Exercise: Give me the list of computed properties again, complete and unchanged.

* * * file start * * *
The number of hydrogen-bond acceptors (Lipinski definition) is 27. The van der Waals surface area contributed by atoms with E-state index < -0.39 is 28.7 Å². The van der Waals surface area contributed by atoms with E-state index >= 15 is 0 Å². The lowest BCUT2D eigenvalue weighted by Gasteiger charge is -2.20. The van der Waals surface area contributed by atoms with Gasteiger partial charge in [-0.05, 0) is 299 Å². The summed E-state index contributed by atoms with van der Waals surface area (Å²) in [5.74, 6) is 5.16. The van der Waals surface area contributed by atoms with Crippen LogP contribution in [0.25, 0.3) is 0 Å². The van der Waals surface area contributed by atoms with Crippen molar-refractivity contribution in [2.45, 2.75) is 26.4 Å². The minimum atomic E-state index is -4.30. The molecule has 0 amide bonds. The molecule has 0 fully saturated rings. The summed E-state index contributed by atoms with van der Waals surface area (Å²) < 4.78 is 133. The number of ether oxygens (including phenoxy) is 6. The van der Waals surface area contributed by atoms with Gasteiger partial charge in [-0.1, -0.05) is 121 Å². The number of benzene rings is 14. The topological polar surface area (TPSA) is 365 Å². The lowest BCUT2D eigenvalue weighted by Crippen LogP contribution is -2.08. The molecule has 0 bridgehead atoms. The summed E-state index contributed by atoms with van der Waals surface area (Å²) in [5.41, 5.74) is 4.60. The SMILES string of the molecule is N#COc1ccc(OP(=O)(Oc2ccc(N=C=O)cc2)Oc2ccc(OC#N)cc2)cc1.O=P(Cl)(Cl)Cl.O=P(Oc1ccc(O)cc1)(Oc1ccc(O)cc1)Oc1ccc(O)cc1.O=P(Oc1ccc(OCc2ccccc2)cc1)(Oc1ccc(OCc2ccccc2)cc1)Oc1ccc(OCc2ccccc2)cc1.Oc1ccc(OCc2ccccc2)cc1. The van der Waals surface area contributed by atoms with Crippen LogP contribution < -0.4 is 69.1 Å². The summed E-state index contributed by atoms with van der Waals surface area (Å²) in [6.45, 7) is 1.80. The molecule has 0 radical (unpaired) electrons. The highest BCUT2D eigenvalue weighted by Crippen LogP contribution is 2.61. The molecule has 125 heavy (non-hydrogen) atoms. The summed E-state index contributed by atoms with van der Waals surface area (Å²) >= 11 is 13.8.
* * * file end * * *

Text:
The number of hydrogen-bond acceptors (Lipinski definition) is 27. The van der Waals surface area contributed by atoms with E-state index < -0.39 is 28.7 Å². The van der Waals surface area contributed by atoms with E-state index >= 15 is 0 Å². The lowest BCUT2D eigenvalue weighted by Gasteiger charge is -2.20. The van der Waals surface area contributed by atoms with Gasteiger partial charge in [-0.05, 0) is 299 Å². The summed E-state index contributed by atoms with van der Waals surface area (Å²) in [5.74, 6) is 5.16. The van der Waals surface area contributed by atoms with Crippen LogP contribution in [0.25, 0.3) is 0 Å². The van der Waals surface area contributed by atoms with Crippen molar-refractivity contribution in [2.45, 2.75) is 26.4 Å². The minimum atomic E-state index is -4.30. The molecule has 0 amide bonds. The molecule has 0 fully saturated rings. The summed E-state index contributed by atoms with van der Waals surface area (Å²) < 4.78 is 133. The number of ether oxygens (including phenoxy) is 6. The van der Waals surface area contributed by atoms with Gasteiger partial charge in [-0.1, -0.05) is 121 Å². The number of benzene rings is 14. The topological polar surface area (TPSA) is 365 Å². The lowest BCUT2D eigenvalue weighted by Crippen LogP contribution is -2.08. The molecule has 0 bridgehead atoms. The summed E-state index contributed by atoms with van der Waals surface area (Å²) in [5.41, 5.74) is 4.60. The SMILES string of the molecule is N#COc1ccc(OP(=O)(Oc2ccc(N=C=O)cc2)Oc2ccc(OC#N)cc2)cc1.O=P(Cl)(Cl)Cl.O=P(Oc1ccc(O)cc1)(Oc1ccc(O)cc1)Oc1ccc(O)cc1.O=P(Oc1ccc(OCc2ccccc2)cc1)(Oc1ccc(OCc2ccccc2)cc1)Oc1ccc(OCc2ccccc2)cc1.Oc1ccc(OCc2ccccc2)cc1. The van der Waals surface area contributed by atoms with Crippen LogP contribution < -0.4 is 69.1 Å². The summed E-state index contributed by atoms with van der Waals surface area (Å²) in [6.45, 7) is 1.80. The molecule has 0 radical (unpaired) electrons. The highest BCUT2D eigenvalue weighted by Crippen LogP contribution is 2.61. The molecule has 125 heavy (non-hydrogen) atoms. The summed E-state index contributed by atoms with van der Waals surface area (Å²) >= 11 is 13.8.